John Leo Dougherty was born on May 20, 1916 in Bethlehem, Pennsylvania. His parents, Rose Kelly and Harry Dougherty were the children of Irish immigrants who had come to Pennsylvania to work in the Bethlehem Steel Mill.
Harry and Rose Dougherty
Jack (as he was called by friends and family) was the youngest of their seven children. His Father was killed in an accident at the Bethlehem Steel Mill
in November, 1921 when Jack was five years old. His mother Rose took in boarders in order to support her family.
After graduating from Bethlehem Catholic High School in 1934, Jack enrolled in St. John’s Home Missionary Seminary in Little Rock, Arkansas in order to become a Roman Catholic priest. Illness forced him to return home to Bethlehem after 3 semesters in the seminary.
In 1937 he enrolled in the Catholic University of America in an area of northeast Washington, DC known as Brookland.
Jack Dougherty with his Aunt Julia Kelly at Catholic University, Washington, D.C.
Several blocks from school, at 1014 Monroe Street, lived a large Irish family headed by a widow, Josephine Byrnes. Her home was a favorite boarding house for the Catholic University students since one of the dormitories on campus had closed for renovation. Like Rose Dougherty, Josephine took in boarders to support her seven children. It was to this home that Jack Dougherty came one day searching for a room to rent. Besides a place to live while at school, the Byrnes house provided Jack with family companionship in an Irish community very similar to his own in Pennsylvania. Best of all, while Josephine had six sons, she had one very pretty daughter named Nora… life was good!
During his time at Catholic University, in addition to the basic academic requirements, Jack studied German and philosophy, played a good game of golf and sang in the glee club. He graduated from Catholic University on June 26, 1941 with a Bachelor of Arts degree with a specialization in education.
Jack at his Catholic University Graduation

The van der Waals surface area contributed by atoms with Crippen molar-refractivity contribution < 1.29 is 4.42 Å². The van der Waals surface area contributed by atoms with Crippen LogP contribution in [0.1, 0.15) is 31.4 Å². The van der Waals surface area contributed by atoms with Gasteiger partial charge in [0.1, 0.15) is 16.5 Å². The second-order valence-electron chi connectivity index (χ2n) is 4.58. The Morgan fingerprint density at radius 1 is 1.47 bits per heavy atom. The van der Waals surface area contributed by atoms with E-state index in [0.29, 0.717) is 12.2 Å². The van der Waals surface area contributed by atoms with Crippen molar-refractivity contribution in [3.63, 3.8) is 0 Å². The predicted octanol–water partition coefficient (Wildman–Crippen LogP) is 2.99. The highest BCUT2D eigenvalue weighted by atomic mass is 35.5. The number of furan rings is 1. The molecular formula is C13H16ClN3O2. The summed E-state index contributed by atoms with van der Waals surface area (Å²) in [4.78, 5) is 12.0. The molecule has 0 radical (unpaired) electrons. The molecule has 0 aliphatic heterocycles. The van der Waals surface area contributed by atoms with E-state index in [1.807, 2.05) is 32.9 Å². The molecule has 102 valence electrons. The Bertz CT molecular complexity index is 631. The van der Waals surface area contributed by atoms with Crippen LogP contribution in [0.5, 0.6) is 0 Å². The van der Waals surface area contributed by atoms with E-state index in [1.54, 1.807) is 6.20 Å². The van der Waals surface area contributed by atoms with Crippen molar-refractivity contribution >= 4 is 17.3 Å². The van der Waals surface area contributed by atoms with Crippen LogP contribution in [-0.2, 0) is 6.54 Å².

Nora, in the meantime, had graduated from St. Anthony High School and was attending Medical Technology classes at Georgetown University while working in the office of her Monroe Street neighbor, Dr. John A. Simpson.
In August 7, 1941 Jack was inducted into the Army in Richmond, Virginia. The majority of his records were destroyed in the fire in a St. Louis, Missouri U.S. Government warehouse. Those that remain show him as a PFC in the Army Quarter Master Corps, Headquarters, 1307 Services Unit, Camp Lee, Virginia for a portion of his early training.
Jack (right) with his friend Don Hardesty (left) at Camp Lee, Virginia in August 1941
He was transferred to Aviation Cadet training on January 2, 1942 with the Army Air Force to Maxwell Field near Montgomery, Alabama. At the time this base was home to six different schools that trained U.S. military aviators and their support teams for wartime service.
Jack as an Aviation Cadet
Sometime between September
1937 and June 1941, Jack and Nora fell in love.
They were married by Jack’s brother James at Immaculate Conception Church in Washington, D.C. on May 2, 1942. At the time, Jack was on leave and had attained the rank of Sergeant in the US Army.
Jack and Nora on their wedding day
Nora’s Mother Josephine Byrnes in front center, Mrs. Agnes Simpson on left, Dr. John Simpson top center
Schooled as a bombardier at Williams Field in Chandler, Arizona from November 2, 1942 until December 31, 1942, Jack graduated with the WC 43-1 Class on January 2, 1943.
Jack - Bombardier graduation photo